"It was exactly what we wanted. Everything we planned for came up right. We put them on the back foot and showed how we could play," said Kernan.
And so it continued for the first-half, which ended with Ireland leading 30-17. Australia had also lost Joel Selwood, one of their top stars, who was despatched to the line after a late, high and reckless lunge at Chris Barrett.
It sparked a clash between the squads as the siren sounded, evoking memories of former days and unruly scenes which were so common in International Rules.
Times have changed. With players liable for suspension in their own codes for misbehaviour in the international game, they are far more circumspect these days.
The flashpoint passed quickly and with the half-time break cooling temperatures, referees Maurice Deegan and Matt Stavic had a relatively easy second-half.
The only talking point arose when O'Shea was flattened by Nat Fyfe, Australia's Man of the Series.
"A forearm smash - it should have been a red card," fumed Kernan.
O'Shea was less outraged, opting to make nothing of it.
"I'm not going to get into the refereeing, it was a tough contest. There were a couple of things maybe, but we're not going to cry over them. We had chances to win the game and our downfall was our own mistakes," he said.
Kernan was also unhappy with the treatment meted out to Michael Murphy.
"He was tortured all day. I don't mind anyone being targeted if they get cover, Michael got no cover today," he said.
Kernan did acknowledge that it wasn't the reason Ireland lost, a point generally conceded by the squad.
They left themselves with an awful lot to do after Adelaide and while they put themselves in a position to win the Series, it was always asking an awful lot to beat such powerful opposition by more than 10 points.
Also, they were over-reliant on McManus and Murphy for scorers. Between them they accounted for 66 (McManus 40, Murphy 26) of Ireland's 103 points, with a wide gap to the rest, led by Walsh and Brennan on seven points each.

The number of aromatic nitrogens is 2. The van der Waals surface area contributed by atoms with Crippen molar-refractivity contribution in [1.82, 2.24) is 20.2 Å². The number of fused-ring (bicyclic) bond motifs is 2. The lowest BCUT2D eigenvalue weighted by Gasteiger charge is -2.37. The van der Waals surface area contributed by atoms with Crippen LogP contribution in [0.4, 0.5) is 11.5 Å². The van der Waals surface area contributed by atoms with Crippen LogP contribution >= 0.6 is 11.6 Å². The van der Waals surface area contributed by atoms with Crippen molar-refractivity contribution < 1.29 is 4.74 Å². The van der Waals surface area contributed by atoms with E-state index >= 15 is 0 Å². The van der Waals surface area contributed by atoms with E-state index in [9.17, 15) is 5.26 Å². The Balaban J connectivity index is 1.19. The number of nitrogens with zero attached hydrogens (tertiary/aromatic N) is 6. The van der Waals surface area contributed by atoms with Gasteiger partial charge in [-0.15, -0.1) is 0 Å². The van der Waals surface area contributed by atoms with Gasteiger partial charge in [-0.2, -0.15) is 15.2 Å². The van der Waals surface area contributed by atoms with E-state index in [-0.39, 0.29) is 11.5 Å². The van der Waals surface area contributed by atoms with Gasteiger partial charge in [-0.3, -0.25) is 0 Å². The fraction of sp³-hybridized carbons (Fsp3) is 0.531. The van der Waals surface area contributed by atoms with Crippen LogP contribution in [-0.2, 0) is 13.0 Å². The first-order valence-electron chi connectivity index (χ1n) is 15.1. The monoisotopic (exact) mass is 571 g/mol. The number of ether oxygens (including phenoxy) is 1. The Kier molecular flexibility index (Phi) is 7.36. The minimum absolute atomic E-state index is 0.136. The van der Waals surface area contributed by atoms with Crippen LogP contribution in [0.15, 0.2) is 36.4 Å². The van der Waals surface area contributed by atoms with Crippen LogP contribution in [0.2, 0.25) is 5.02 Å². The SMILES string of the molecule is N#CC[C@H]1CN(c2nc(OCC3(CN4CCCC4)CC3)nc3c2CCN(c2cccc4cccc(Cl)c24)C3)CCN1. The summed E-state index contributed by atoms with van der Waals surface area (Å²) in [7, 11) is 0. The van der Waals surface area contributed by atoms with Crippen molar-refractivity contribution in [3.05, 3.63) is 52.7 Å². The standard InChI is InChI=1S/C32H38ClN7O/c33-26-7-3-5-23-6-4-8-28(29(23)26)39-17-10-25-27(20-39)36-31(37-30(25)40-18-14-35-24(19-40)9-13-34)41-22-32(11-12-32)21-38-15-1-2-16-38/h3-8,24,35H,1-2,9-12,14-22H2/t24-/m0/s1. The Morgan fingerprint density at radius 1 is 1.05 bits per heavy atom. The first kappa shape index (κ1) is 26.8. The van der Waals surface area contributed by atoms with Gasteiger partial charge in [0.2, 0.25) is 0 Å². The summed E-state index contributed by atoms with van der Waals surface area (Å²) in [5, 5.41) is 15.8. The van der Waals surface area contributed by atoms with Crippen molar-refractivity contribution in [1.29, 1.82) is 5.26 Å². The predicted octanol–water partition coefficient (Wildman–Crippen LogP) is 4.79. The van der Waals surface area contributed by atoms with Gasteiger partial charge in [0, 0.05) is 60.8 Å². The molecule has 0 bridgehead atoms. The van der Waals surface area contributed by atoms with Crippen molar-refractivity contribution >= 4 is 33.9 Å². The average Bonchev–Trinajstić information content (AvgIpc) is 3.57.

Walsh's blistering pace and smart game-reading really tested the Australians, who were in awe of the scoring power produced by the McManus-Murphy dual threat.
That trio apart, Ireland's attack were no more than average. Ultimately, that and the injury which ruled Pearce Hanley out for all but 25 minutes of the first Test, were the most important factors of all in edging the series Australia's way.
Scorers - Australia: D Zorko 0-3-1 (10), E Betts 0-2-3 (9), C Wingard, R Sloane 0-2-0 (6 each), Z Merrett 0-1-2 (5), L Shuey, B Browne 0-1-1 (4 each), N Fyfe, S Burgoyne, R Laird 0-1-0 (3 each). Ireland: C McManus 0-5-1 (16), G Brennan 1-0-1 (7), C Barrett 1-0-0 (6), M Murphy 0-2-0 (6), S Walsh 0-1-3 (6), C Sheehan, N Grimley 0-1-0 (3 each), D Hughes, N Murphy, E Smith 0-0-1 (1 each)
IRELAND - N Morgan (Tyrone); B Harrison (Mayo), E Cadogan (Cork), S Powter (Cork); C Sheehan (Cork), Z Tuohy (Geelong & Laois), C Barrett (Mayo); K Feely (Kildare), A O'Shea (Mayo); S Walsh (Galway), D Hughes (Monaghan), N Sludden (Tyrone); P Geaney (Kerry), M Murphy (Donegal), C McManus (Monaghan).
Interchanges: G Brennan (Clare), K Clarke (Cavan), P Crowley (Kerry), N Grimley (Armagh). N Murphy (Sligo), P Murphy (Kerry), E Smith (Roscommon), C Sweeney (Tipperary) .
AUSTRALIA - B Goddard (Essendon); S Burgoyne (Hawthorn), R Tarrant (North Melbourne), K Simpson (Carlton), R Laird (Adelaide Crows), L Shuey (West Coast Eagles); N Jetta (Melbourne) D Zorko (Brisbane Lions); S Higgins (Geelong); P Dangerfield (Geelong Cats), R Sloane (Adelaide Crows); E Betts (Adelaide Crows), N Fyfe (Fremantle), C Wingard (Port Adelaide), B Brown (North Melbourne) Interchanges: T Boak (Port Adelaide), J Gunston (Hawthorn), Z Merrett (Essendon), J Selwood (Geelong)
Refs - M Deegan (Laois) & M Stevic (Australia)